FIGURES out today reveal that the second episode of Channel 4 comedy Derry Girls was the most watched TV programme in Northern Ireland last year.
The episode had an average audience of 608,000 and a share of 70% of those watching TV at that time.
The figures by Ofcom also show that adults in Northern Ireland are more likely than those in any other UK nation to listen to the radio.
Ninety-three per cent of NI adults do so each week.
Local radio accounts for 60% of listening in the North of Ireland, much higher than counterpart stations in Scotland (41%), Wales (31%) and England (31%).
About half of homes in the North of Ireland now subscribe to TV streaming services such as Netflix, Amazon, Now TV or Disney Life, increasing from 262,000 (36%) in 2018 to 340,000 (46%) in 2019.
Netflix is the most popular, with more than 41% of homes here now signed up.
However, traditional TV still accounts for most TV time in Northern Ireland (82%) and remains the most popular place for people to keep up with the latest news.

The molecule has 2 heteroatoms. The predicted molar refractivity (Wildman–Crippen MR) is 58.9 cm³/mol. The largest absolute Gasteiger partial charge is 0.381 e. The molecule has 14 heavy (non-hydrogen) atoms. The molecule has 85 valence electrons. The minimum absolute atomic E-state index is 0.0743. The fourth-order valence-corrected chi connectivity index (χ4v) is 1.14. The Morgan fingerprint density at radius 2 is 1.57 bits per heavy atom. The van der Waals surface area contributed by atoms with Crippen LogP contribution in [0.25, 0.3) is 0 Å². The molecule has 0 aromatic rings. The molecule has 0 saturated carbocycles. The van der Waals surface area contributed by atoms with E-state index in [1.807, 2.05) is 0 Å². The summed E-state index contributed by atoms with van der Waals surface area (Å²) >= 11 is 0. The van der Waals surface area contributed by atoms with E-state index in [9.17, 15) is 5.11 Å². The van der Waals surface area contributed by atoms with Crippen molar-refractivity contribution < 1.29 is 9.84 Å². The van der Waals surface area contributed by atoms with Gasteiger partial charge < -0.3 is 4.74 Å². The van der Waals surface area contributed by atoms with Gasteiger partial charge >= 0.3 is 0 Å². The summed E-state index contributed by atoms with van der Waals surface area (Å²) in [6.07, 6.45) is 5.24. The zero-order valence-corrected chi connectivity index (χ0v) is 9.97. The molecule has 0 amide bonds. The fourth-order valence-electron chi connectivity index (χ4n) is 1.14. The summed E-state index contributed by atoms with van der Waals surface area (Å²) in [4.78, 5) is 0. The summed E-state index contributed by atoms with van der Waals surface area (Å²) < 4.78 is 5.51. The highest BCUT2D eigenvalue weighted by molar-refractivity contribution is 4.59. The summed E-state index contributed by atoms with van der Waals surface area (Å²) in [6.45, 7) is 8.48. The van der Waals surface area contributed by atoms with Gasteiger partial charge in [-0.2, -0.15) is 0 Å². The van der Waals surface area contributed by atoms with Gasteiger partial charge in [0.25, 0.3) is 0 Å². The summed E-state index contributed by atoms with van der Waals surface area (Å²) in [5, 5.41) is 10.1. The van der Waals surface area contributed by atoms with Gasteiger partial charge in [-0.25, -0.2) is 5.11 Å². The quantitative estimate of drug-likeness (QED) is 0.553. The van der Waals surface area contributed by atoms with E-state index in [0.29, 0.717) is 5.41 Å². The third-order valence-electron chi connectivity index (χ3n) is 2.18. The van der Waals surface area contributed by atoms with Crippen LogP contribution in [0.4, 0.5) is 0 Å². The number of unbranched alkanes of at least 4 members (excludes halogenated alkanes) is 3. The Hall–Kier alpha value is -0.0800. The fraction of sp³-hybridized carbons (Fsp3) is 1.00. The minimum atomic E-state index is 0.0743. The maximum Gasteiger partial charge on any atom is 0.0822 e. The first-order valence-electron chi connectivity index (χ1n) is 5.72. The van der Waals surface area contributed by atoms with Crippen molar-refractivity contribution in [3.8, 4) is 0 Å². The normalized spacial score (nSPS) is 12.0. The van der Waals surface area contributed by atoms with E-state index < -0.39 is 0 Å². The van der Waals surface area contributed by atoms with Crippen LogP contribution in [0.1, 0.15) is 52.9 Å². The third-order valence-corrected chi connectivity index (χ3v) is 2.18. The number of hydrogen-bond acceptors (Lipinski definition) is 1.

In 2018, viewers here spent an average of three hours five minutes per day watching broadcast TV, down by 14 minutes since 2017 and over an hour less than in 2010.
The decline is even steeper among children and younger viewers in Northern Ireland.
In 2018, children aged between four and 15 watched one hour and 13 minutes of broadcast TV each day, down from almost three hours in 2010.
However, viewing to other services on the TV set, such as streaming or gaming, increased by five minutes to an average of 42 minutes per person per day in 2018.
Jonathan Rose, director of Ofcom NI, said the way people watch TV is changing faster than ever before.
“In the space of seven years, streaming services have grown from nothing, to reach around half of Northern Ireland homes,” Mr Rose said.
“But traditional broadcasters, who produce brilliant Northern Ireland and UK programmes, still have a vital role to play.”